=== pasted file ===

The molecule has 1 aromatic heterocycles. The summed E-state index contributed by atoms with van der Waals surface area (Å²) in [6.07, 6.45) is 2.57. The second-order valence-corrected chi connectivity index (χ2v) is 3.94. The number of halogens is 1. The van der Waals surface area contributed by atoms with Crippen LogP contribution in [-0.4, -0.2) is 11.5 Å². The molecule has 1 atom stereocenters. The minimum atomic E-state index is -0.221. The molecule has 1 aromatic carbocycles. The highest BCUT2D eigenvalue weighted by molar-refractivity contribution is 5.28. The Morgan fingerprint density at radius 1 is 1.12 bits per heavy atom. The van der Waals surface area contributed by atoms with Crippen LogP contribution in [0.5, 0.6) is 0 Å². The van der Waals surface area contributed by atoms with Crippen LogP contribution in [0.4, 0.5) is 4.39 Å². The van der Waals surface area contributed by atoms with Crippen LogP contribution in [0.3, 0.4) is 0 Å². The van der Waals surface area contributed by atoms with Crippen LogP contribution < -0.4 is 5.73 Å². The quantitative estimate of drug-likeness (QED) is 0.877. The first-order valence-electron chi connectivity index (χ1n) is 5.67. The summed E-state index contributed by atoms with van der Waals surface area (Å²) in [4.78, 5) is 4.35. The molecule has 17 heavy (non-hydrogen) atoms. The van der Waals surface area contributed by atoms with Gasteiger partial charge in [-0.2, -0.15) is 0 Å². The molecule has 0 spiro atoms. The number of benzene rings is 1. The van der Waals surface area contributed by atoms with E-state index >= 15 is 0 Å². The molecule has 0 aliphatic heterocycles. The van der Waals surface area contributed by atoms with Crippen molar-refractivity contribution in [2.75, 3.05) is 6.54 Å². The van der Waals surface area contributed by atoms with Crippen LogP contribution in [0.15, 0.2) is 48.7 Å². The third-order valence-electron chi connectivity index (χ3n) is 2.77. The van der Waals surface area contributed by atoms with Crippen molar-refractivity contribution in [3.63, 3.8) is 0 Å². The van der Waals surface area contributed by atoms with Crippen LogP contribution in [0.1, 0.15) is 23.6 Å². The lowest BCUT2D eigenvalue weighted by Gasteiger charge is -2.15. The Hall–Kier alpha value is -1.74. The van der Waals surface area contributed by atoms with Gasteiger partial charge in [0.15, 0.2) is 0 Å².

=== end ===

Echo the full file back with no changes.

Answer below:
The molecule has 1 aromatic heterocycles. The summed E-state index contributed by atoms with van der Waals surface area (Å²) in [6.07, 6.45) is 2.57. The second-order valence-corrected chi connectivity index (χ2v) is 3.94. The number of halogens is 1. The van der Waals surface area contributed by atoms with Crippen LogP contribution in [-0.4, -0.2) is 11.5 Å². The molecule has 1 atom stereocenters. The minimum atomic E-state index is -0.221. The molecule has 1 aromatic carbocycles. The highest BCUT2D eigenvalue weighted by molar-refractivity contribution is 5.28. The Morgan fingerprint density at radius 1 is 1.12 bits per heavy atom. The van der Waals surface area contributed by atoms with Crippen LogP contribution in [0.5, 0.6) is 0 Å². The van der Waals surface area contributed by atoms with Crippen LogP contribution in [0.4, 0.5) is 4.39 Å². The van der Waals surface area contributed by atoms with Crippen LogP contribution in [0.3, 0.4) is 0 Å². The van der Waals surface area contributed by atoms with Crippen LogP contribution < -0.4 is 5.73 Å². The quantitative estimate of drug-likeness (QED) is 0.877. The first-order valence-electron chi connectivity index (χ1n) is 5.67. The summed E-state index contributed by atoms with van der Waals surface area (Å²) in [4.78, 5) is 4.35. The molecule has 17 heavy (non-hydrogen) atoms. The van der Waals surface area contributed by atoms with Gasteiger partial charge in [-0.2, -0.15) is 0 Å². The molecule has 0 spiro atoms. The number of benzene rings is 1. The van der Waals surface area contributed by atoms with E-state index >= 15 is 0 Å². The molecule has 0 aliphatic heterocycles. The van der Waals surface area contributed by atoms with Crippen molar-refractivity contribution in [2.75, 3.05) is 6.54 Å². The van der Waals surface area contributed by atoms with Crippen LogP contribution in [0.15, 0.2) is 48.7 Å². The third-order valence-electron chi connectivity index (χ3n) is 2.77. The van der Waals surface area contributed by atoms with Crippen molar-refractivity contribution in [3.63, 3.8) is 0 Å². The van der Waals surface area contributed by atoms with Crippen LogP contribution in [0.1, 0.15) is 23.6 Å². The lowest BCUT2D eigenvalue weighted by Gasteiger charge is -2.15. The Hall–Kier alpha value is -1.74. The van der Waals surface area contributed by atoms with Gasteiger partial charge in [0.15, 0.2) is 0 Å².